>Poland’s LiS: a fox driven to ground
Well, a better informed colleague tells me, the LiS grouping is more of a fox driven to ground than a powerful populist predator likely to gobble up the voters of more mainstream parties – the League of Polish Families has dire poll ratings of 2-3% and Self-Defence is poised uncertainly over the 5% threshold needed to enter parliament. The whole project is more of a short-term electoral bloc in the best traditions of Polish pre-election hocus pocus than a true party merger. Both parties will apparently keep their own organizational structures and simply bolt on some kind of co-ordinating bodies. This given that both party leaders are also likely to keep their egos intact, suggests they will probably not keep the whole show on the road for very long.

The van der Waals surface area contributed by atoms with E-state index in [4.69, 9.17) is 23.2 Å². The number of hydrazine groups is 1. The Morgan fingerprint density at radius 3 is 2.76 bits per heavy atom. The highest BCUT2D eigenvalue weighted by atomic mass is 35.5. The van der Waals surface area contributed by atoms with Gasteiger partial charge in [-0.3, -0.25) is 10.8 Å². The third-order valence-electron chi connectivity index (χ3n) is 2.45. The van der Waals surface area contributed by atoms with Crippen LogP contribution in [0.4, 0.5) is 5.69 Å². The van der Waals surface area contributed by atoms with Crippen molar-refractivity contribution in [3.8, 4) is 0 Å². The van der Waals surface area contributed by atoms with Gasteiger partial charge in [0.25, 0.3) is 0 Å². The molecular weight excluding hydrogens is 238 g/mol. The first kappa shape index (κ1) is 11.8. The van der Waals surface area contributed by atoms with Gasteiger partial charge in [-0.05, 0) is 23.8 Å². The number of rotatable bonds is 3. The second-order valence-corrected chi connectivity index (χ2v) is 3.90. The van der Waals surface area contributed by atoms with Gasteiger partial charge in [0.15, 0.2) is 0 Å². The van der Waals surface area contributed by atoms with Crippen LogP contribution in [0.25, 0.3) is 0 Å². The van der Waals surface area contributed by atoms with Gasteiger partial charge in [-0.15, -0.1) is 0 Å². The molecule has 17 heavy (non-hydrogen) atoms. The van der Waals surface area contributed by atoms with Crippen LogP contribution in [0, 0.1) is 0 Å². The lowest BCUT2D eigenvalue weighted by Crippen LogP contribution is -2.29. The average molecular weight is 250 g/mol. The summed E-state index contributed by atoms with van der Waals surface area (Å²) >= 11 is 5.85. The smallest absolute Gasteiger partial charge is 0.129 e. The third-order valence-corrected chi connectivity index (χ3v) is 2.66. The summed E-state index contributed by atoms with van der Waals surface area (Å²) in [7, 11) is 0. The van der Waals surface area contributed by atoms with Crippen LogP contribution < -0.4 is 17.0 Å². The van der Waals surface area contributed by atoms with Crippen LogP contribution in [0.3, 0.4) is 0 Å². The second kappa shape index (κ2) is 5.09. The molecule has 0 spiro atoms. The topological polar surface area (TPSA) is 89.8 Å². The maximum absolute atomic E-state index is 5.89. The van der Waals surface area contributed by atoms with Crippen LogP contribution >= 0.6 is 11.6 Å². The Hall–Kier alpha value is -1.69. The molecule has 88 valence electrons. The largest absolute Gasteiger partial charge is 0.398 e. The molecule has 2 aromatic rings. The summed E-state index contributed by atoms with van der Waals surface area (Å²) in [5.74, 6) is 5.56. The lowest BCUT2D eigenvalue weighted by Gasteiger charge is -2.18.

Seems I have myself fallen into that the trap I often warn other people about of wishing powerful anti-market forces into existence, when the real story – in Poland as elsewhere – seems to be the political strength of more mainstream populists such as the Law and Justice party (Pis) able to hold a gun to the head of its erstwhile coalition partners by threatening them with early elections and probable political oblivion. Boom, boom, as Basil Brush would say.